Erdogan once held up Turkey as a model of Muslim democracy. But now he frequently attacks democratic institutions. The editor of Turkey's largest daily has fled the country, and another is on trial on charges of revealing state secrets. Other prominent Turkish journalists who are secular note that, since Aug. 10, 2014 when he became the first president in the republic's history to be elected by the people, Erdogan has been showing his true colour: a Neo-Ottoman ruler acting as a sultan.

It was under Selim-I, who ruled from 1512 to 1520 AD, that the Ottoman Empire had its biggest expansion in the Greater Middle East (GME). In 1516-17 he took the entire Mamluk Sultanate of Egypt, including al-Sham (Greater Syria), al-Hijaz, Tihama (the Red Sea coastal plain of Arabia from the Gulf of Aqaba to the Bab al-Mandab Strait, and Egypt. He was made Khadem al-Haramain al-Sharifain by the Sharif of Makkah in 1517. That strengthened the Ottoman claim to caliphate for the Muslim world.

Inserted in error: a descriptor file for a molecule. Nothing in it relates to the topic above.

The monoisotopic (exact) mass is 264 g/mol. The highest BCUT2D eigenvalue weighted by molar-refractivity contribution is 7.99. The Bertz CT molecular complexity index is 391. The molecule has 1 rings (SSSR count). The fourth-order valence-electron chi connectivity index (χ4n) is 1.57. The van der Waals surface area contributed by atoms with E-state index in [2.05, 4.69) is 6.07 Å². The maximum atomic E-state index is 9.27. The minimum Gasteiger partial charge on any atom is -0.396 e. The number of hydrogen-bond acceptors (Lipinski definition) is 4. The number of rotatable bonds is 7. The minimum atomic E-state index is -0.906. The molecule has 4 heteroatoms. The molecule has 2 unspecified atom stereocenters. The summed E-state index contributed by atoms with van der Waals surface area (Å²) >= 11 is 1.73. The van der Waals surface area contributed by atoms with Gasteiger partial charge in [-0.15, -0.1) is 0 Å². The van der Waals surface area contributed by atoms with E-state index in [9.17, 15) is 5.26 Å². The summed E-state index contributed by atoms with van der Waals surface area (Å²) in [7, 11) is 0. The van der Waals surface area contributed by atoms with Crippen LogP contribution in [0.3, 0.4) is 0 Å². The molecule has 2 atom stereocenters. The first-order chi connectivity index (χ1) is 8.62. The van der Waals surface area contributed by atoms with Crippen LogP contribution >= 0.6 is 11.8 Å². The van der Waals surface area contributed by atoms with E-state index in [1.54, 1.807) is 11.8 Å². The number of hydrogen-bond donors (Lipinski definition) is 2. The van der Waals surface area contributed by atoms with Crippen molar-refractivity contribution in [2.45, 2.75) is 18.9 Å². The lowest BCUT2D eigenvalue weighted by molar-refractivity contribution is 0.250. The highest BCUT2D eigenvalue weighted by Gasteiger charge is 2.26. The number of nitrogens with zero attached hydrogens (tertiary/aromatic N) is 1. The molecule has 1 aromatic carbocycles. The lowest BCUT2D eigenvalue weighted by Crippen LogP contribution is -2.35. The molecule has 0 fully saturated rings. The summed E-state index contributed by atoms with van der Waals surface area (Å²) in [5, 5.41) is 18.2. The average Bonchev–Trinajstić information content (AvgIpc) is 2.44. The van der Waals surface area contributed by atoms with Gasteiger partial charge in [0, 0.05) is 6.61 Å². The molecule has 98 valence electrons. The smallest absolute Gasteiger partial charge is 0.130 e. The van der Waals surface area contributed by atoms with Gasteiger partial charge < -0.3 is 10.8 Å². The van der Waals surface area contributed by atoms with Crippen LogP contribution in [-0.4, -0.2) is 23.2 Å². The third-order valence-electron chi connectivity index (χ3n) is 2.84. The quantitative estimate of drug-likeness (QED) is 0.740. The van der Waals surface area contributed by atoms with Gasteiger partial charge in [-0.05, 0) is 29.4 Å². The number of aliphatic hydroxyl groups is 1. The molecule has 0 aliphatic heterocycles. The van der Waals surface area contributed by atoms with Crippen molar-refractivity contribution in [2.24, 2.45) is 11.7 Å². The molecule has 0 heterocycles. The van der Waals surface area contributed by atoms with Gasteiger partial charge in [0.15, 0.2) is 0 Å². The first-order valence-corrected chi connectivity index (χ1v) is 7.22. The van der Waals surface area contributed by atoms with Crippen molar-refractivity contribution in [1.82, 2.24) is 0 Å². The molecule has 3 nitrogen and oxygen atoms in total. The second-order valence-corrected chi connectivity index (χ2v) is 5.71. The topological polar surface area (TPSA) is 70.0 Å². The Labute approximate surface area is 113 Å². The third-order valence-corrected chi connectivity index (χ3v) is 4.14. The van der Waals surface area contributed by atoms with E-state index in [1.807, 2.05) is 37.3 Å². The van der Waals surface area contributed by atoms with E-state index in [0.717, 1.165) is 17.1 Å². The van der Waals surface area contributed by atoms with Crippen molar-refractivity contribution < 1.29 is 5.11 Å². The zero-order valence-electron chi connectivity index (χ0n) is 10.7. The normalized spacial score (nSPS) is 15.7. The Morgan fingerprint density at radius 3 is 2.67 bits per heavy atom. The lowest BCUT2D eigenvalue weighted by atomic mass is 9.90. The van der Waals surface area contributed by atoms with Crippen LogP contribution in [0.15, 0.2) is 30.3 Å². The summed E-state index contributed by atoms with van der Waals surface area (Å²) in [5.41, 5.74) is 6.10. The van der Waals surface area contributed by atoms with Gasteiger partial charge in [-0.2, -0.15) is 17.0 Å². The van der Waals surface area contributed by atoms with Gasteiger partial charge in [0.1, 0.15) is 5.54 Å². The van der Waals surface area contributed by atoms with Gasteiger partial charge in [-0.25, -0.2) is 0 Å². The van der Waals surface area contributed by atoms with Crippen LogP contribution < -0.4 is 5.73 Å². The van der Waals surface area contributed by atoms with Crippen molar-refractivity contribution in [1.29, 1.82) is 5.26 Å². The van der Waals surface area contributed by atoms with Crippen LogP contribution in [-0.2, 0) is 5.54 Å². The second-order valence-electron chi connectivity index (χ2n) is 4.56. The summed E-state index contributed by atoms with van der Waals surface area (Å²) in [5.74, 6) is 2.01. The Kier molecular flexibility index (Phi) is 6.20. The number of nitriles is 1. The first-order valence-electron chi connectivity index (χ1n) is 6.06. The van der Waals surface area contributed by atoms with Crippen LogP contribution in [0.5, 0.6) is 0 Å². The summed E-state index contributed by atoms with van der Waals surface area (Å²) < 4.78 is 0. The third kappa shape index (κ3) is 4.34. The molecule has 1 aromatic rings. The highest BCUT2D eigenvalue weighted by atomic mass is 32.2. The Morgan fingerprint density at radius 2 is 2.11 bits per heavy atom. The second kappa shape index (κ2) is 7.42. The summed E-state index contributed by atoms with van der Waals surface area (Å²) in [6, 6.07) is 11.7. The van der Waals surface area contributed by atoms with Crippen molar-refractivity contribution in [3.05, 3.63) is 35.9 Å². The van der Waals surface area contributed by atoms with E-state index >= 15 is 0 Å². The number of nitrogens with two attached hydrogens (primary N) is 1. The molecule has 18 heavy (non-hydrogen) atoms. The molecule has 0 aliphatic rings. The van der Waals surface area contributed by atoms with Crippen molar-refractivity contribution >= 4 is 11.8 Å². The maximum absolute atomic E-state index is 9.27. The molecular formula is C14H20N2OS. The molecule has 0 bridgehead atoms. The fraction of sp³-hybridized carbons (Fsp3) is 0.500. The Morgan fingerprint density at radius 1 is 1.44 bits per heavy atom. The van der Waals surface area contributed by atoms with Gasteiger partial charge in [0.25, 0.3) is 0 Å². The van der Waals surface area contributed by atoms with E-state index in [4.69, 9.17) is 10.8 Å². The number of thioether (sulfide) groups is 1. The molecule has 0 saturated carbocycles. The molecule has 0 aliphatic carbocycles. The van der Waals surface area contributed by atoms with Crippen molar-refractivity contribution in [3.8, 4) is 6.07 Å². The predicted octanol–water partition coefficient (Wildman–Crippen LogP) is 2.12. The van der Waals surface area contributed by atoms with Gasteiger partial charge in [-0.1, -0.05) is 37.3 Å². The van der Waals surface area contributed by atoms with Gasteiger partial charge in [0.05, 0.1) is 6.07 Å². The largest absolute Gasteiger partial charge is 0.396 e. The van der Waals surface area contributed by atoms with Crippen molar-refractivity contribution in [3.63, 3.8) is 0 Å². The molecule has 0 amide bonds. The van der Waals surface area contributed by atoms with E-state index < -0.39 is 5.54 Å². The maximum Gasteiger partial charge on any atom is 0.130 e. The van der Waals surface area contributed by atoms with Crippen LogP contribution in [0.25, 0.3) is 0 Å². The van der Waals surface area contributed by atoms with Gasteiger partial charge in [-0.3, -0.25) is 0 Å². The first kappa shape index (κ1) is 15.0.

Before his reign, the Ottoman sultanate had been mostly within Anatolia (Asia Minor) and the Balkans (south-eastern Europe. On the eve of his death in 1520, the empire spanned about 4m sq km, having tripled in size.

Erdogan, 62, has grown intolerant of criticism. He has purged long-standing allies - including co-founders of the ruling Justice & Development Party (AKP) from his inner circle and replacing them with yes-men and relatives. His son-in-law is the energy minister.